Sometimes you just want to think things over. Not rushing into something.

When Victor and I shifted back from Christchurch to Nelson, we didn’t want to rush into buying a house or looking for a rental home.

So we decided to live in a motorhome and enjoy housesitting instead. In the meantime, we can have a look around and decide what we’ll do next.

In your business your clients often want to think things over too. It is on of the many objections as to why people don’t want to buy your product or step into your programme. Yet.

Or never. Because they avoid making a decision in the first place.

People don’t want to hurt your feelings, so they come up with an objection, such as ‘I have to think about it’.

In New Zealand you would hear people say, ‘Yeah nah’ that actually means ‘no’ in a way that doesn’t offend you.

Now, what to say when your potential client says, “I want to think about it”. How can you handle this objection in an empathic and empowering way, and help them to make a clear decision?

Because a clear ‘No’ is better than no decision.

Here are 5 examples to try, with your questions in italic:

Let them make a list of all the pros and cons;
start with the pros and help them come up with as many as possible. Then help them list the cons. Handle all cons as individual objections and answer their questions.
‘If you look at all the pros and cons, what decision would you make?’

Tell a story about yourself or another client who experienced a lot of regret because of procrastination; telling a story is a way to help people gain insights about their own situation.
‘<their name>, I know how you feel. It reminds me of a story of <person’s name>, who was very nervous about setting up her business. She got off the fence and got started. With her desire she created success and changed her life for the better’.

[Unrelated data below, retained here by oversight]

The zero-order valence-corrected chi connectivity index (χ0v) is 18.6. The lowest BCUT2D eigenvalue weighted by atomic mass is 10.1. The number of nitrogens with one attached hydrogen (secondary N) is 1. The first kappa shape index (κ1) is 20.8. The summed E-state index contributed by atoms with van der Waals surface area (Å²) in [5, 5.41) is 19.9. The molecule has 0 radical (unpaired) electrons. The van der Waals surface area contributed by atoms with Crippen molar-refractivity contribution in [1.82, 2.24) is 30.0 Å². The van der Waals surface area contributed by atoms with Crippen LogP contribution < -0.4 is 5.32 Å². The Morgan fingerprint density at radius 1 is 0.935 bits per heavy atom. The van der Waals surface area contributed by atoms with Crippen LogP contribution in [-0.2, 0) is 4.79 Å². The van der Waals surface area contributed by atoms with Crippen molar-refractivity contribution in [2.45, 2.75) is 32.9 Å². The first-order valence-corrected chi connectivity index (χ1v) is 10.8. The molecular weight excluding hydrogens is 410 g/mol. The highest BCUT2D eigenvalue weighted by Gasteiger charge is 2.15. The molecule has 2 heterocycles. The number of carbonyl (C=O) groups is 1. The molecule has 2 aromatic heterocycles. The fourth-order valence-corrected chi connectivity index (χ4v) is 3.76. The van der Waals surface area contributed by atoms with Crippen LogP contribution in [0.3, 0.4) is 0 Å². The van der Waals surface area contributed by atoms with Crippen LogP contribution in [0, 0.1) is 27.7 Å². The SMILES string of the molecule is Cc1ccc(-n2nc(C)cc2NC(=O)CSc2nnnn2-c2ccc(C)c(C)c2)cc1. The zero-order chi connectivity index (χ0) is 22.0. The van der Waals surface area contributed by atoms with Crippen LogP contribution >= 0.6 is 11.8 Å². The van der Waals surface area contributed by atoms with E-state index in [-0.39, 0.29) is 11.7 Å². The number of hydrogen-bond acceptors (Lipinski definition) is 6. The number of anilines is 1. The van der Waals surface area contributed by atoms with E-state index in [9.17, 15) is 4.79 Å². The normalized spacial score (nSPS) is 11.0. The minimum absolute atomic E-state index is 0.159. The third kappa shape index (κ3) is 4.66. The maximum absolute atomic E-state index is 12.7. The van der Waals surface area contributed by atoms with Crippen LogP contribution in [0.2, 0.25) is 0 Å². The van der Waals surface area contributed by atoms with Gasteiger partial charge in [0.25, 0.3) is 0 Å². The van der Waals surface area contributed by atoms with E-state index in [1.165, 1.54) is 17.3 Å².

Ask this deepening question with sincerity in your voice:
<their name> tell me, what’s really holding you back?
and let them do the talking. This might open up some deeper layers and helps to get clarity.

Ask about their gut feeling:
‘What is your gut telling you? Is it something that excites you? That you like the idea of this programme, and you think you might want to do if we getall your questions answered?’

Ask for the truth
Sometimes it’s not because they don’t believe that you can help them, but it’s a lack of belief in themselves that they have what it takes to be successful;
‘<their name>, I’m just guessing, but tell me the honest truth: it seems that you might have some doubts that you’re not going to be successful with this; is that what’s really going on?

Be inspired today by Ralph Waldo Emerson’s wise words, “once you make a decision, the universe conspires to make it happen”.
Monika de Neef, The Wayfinding Entrepreneur

Photo credit: Quentin Dr @quentindrphotography – Unsplash


What is your favourite way to help people decide?